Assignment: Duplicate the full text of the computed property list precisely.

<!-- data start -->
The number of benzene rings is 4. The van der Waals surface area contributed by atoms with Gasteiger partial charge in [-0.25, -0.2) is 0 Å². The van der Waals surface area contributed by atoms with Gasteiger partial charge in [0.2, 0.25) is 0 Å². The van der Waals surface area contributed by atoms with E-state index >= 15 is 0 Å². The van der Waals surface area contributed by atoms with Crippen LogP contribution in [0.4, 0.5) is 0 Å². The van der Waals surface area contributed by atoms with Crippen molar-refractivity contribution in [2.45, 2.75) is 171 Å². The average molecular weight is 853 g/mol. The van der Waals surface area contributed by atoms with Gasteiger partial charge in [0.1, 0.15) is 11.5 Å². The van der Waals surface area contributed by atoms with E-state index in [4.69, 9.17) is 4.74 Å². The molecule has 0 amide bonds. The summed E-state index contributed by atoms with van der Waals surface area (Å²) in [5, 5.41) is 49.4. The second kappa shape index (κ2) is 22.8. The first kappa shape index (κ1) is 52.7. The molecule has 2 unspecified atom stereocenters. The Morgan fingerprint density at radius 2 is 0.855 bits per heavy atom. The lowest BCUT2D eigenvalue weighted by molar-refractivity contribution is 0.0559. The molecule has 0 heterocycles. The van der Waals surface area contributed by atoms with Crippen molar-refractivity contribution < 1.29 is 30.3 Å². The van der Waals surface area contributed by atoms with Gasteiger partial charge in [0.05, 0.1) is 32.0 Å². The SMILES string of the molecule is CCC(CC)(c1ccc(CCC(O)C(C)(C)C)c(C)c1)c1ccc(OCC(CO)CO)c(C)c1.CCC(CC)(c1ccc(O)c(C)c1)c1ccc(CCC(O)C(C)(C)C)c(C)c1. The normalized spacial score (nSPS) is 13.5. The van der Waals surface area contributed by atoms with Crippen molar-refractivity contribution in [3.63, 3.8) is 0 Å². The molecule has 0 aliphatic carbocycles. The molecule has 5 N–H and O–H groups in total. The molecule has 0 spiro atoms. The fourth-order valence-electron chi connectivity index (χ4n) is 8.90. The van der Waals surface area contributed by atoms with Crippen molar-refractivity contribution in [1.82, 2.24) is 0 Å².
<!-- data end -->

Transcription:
The number of benzene rings is 4. The van der Waals surface area contributed by atoms with Gasteiger partial charge in [-0.25, -0.2) is 0 Å². The van der Waals surface area contributed by atoms with Gasteiger partial charge in [0.2, 0.25) is 0 Å². The van der Waals surface area contributed by atoms with E-state index >= 15 is 0 Å². The van der Waals surface area contributed by atoms with Crippen LogP contribution in [0.4, 0.5) is 0 Å². The van der Waals surface area contributed by atoms with Crippen molar-refractivity contribution in [2.45, 2.75) is 171 Å². The average molecular weight is 853 g/mol. The van der Waals surface area contributed by atoms with Gasteiger partial charge in [0.1, 0.15) is 11.5 Å². The van der Waals surface area contributed by atoms with E-state index in [4.69, 9.17) is 4.74 Å². The molecule has 0 amide bonds. The summed E-state index contributed by atoms with van der Waals surface area (Å²) in [5, 5.41) is 49.4. The second kappa shape index (κ2) is 22.8. The first kappa shape index (κ1) is 52.7. The molecule has 2 unspecified atom stereocenters. The Morgan fingerprint density at radius 2 is 0.855 bits per heavy atom. The lowest BCUT2D eigenvalue weighted by molar-refractivity contribution is 0.0559. The molecule has 0 heterocycles. The van der Waals surface area contributed by atoms with Crippen molar-refractivity contribution < 1.29 is 30.3 Å². The van der Waals surface area contributed by atoms with Gasteiger partial charge in [0.05, 0.1) is 32.0 Å². The SMILES string of the molecule is CCC(CC)(c1ccc(CCC(O)C(C)(C)C)c(C)c1)c1ccc(OCC(CO)CO)c(C)c1.CCC(CC)(c1ccc(O)c(C)c1)c1ccc(CCC(O)C(C)(C)C)c(C)c1. The normalized spacial score (nSPS) is 13.5. The van der Waals surface area contributed by atoms with Crippen molar-refractivity contribution in [3.63, 3.8) is 0 Å². The molecule has 0 aliphatic carbocycles. The molecule has 5 N–H and O–H groups in total. The molecule has 0 spiro atoms. The fourth-order valence-electron chi connectivity index (χ4n) is 8.90. The van der Waals surface area contributed by atoms with Crippen molar-refractivity contribution in [1.82, 2.24) is 0 Å².